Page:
A new study finds that the average American household earns less today than it did at the end of the Recession. The study, conducted by Sentier Research, found that, adjusting for inflation, the median annual household income has fallen 4.4 percent since June 2009.
The median income for June 2013 was $52,098, down from $54,478 in June 2009. The median household income before the Recession began in December 2007 was $55,480.
The study looked at unemployment and income data from the monthly Current Population Survey by the Census Bureau. While unemployment rates have fallen, income has not substantially increased. The data shows that nearly every demographic is worse off today than before the Recession, except for 65- to 74-year-olds.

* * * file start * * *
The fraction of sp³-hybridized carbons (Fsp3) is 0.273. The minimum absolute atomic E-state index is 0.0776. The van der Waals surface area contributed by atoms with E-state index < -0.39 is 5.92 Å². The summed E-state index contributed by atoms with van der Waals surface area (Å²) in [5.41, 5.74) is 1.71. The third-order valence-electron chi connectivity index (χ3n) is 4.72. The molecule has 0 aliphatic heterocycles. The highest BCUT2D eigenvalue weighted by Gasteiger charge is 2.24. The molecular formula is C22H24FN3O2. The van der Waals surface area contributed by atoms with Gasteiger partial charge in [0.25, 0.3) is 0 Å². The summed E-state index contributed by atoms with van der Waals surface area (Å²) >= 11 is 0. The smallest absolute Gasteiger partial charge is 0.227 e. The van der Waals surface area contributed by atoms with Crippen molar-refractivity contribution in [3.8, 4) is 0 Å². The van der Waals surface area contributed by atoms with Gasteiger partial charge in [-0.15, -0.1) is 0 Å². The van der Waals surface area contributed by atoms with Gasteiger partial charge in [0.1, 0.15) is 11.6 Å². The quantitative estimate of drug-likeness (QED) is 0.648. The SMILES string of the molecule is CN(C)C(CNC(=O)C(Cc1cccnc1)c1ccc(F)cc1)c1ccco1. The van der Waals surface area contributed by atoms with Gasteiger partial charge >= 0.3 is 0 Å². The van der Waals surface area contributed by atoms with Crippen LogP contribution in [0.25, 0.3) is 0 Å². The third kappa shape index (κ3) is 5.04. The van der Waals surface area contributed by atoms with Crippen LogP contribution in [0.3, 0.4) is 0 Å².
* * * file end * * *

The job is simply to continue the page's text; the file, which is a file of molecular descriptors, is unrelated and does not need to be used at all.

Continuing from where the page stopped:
According to the Organisation for Economic Co-operation and Development (OECD), “income inequality increased by more in the first three years of the crisis to the end of 2010 than it had in the previous twelve years.”
The United States is one of the five countries in the world where the gap between the richest 10 percent of the population and the poorest 10 percent is widest. In the US, the top 10 percent had 15.9 times the income of the bottom 10 percent in 2010, according to OECD data released in May.
Last year, Think Progress reported that the salaries of chief executives of US companies increased by 15 percent in 2011 after a 28 percent rise in 2010. According to data from the Economic Policy Institute, since 1978, CEO pay increased by 725 percent – more than 127 times faster than worker pay increased during the same period.